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The topic of learning is a very rich and fascinating one in game theory. we will

able to, to sort of just get a taste for it. And we'll be focusing on two examples

of learning in games one, one, one method called fictitious play and the other

called no-regret learning. And in particular an algorithm called regret

matching. but the topic really is vast, and so let me say a few words before we

actually look at the specific methods. The first of all we should recognize that

learning in, in, in game theory is fairly different from learning in certain other

disciplines. For example, as it's done in machine learning in, in, in AI, in

computer science or in statistics optimization. in those, in those, in those

disciplines one usually has in mind a single actor acting in an environment and

the environment is unknown to the agent, it may be , it may be partially

observable. And so it's very difficult to figure out what an optimal strategy is,

but there is a well-defined notion of optimal strategy and the goal of learning

is to learn something about the environment and how to act best in it. In

the case of game theory, the environment includes, our paths consist entirely of

other agents. So, even as you're trying to learn and adapt, so are they. And so what

ends up happening is, you can't really divorce the notion of learning from the

notion of teaching, because as you adapt, you're influencing the activities of other

agents. And just imagine informally the situation where there are two agents who

repeatedly drive towards each other playing the game of chicken. And maybe

drag racing by adolescents. And perhaps the one of, one of the one of the so, so

what they want to do is, of course, they want to just zoom straight ahead and have

the others go to the side of the road and, and given them the right of way. of course

if they both do that, they collide and that's a bad idea. And so they sort of

test each other and over time dare more or less. So imagine that there's one driver

who's an extremely goo d modeler of the other driver, driver 2. And so driver 1

learns very well. Whatever driver 1 strategy is, driver 1 will learn what

driver 2 strategy is and best respond to it. But over time he will figure it out

and be a great, great responder. It seemed like you can't do any, any better than

that. Well imagine now that player 2 is sort of a bully driver. Who doesn't really

model the first driver very well but just barrels ahead not caring about the, the

about the, the circumstances. Perhaps agree willing to take a few hits here and

there to scare off the first driver. Well, what's going to happen is, the second

driver, who's a terrible learner, and a very bad modeler of the first driver, is

going to keep going straight ahead. and the first driver, the wonderful learner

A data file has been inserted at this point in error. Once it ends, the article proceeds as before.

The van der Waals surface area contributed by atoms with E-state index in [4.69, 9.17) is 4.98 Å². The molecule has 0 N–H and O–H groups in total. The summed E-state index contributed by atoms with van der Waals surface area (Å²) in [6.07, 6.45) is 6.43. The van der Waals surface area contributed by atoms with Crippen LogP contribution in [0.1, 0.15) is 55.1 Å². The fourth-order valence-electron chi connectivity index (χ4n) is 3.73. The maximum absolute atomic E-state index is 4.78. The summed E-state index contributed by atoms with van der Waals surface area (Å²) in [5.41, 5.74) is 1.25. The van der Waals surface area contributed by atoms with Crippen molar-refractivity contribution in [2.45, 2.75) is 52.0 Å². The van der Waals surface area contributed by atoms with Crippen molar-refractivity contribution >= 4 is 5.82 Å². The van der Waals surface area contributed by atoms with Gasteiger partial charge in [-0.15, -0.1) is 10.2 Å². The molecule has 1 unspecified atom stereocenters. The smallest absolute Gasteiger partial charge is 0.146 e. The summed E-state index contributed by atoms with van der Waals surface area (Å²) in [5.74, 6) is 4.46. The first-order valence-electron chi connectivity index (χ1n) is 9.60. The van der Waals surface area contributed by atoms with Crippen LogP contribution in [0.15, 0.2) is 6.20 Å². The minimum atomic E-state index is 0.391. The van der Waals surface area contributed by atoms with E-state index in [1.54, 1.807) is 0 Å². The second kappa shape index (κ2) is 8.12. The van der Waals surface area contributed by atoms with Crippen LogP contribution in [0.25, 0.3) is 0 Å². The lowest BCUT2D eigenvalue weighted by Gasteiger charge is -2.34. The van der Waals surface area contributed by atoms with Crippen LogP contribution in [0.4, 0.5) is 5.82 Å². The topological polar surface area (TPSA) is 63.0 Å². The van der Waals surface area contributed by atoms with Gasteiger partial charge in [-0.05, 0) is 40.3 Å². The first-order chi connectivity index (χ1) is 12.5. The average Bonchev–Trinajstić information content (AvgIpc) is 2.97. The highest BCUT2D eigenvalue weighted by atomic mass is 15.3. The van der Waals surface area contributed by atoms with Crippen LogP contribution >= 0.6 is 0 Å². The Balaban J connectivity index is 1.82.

and best responder, is going to learn to accomodate. And what happens is that the

second driver was perhaps a bad learner, but a very good teacher. So, that's one

thing to keep in mind when you think about learning new games. And the other is that

learning is, an overloaded term, and there are many things you might learn in the

context of games. And, and we'll be looking at a very particular slice. The

context we'll be looking at is specifically repeated games. And when we

speak about the learning in repeated game, we really be speaking about strategies

that as they unfold draw interesting inferences or use accumulated experience

in an interesting way. that is the nature of learning that we, and in fact most of

the literature in game theory, considers. So with that in mind here are two

examples. The first and this is perhaps the granddaddy of learning regimes in game

theory, called fictitious play. In fact, it really was not conceived initially, nor

is today viewed as a realistic or effective learning method but it does

contain many of the elements that you see in more involved versions of learning. It

was presented first as a euristic for computer, computing the Nash Equilibrium

in games. It turns out not to be a very eff ective procedure but it, it, it is an

interesting thing, kind of a basic learning procedure. the way it works is

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simply, each agent starts with some belief about what is the strategy of the other

agent. each agent best responds. The agent updates their beliefs based on what they

observed in the, in this iteration of the game, and the game repeats. As I said,

this is a very general regime and in fact this is a general regime of model based

learning. We have a model of the agent which would best respond to an update over

time. Fictitious plays is a special case where the model is simply a count of the

other agent's action so far and you take their counts as their current mixed

strategy. And so a little more formerly let's, let's assume that wa is the number

of times the opponent played action a in the past. And there's some initial values

for those that are non zero. And, and then you simply play a with probability that is

proportional to the time that it was played in the past. That's a very

straightforward, simple procedure. And so you, you always, there's something a

little paradoxical going on, because every agent, assuming, unless we'll talk about

two agents here. The two agents are always playing a pure strategy. And yet they're

modeling each other always with playing a mixed strategy. So be that as it may, and

we should always note that you need to worry about edge cases such as tie

breakings and what happens if you have two actions who's played an equal number of

times in the past, well you need to worry about that. Here's an example of how it

might work and in the context of matching pennies. Matching pennies, again, two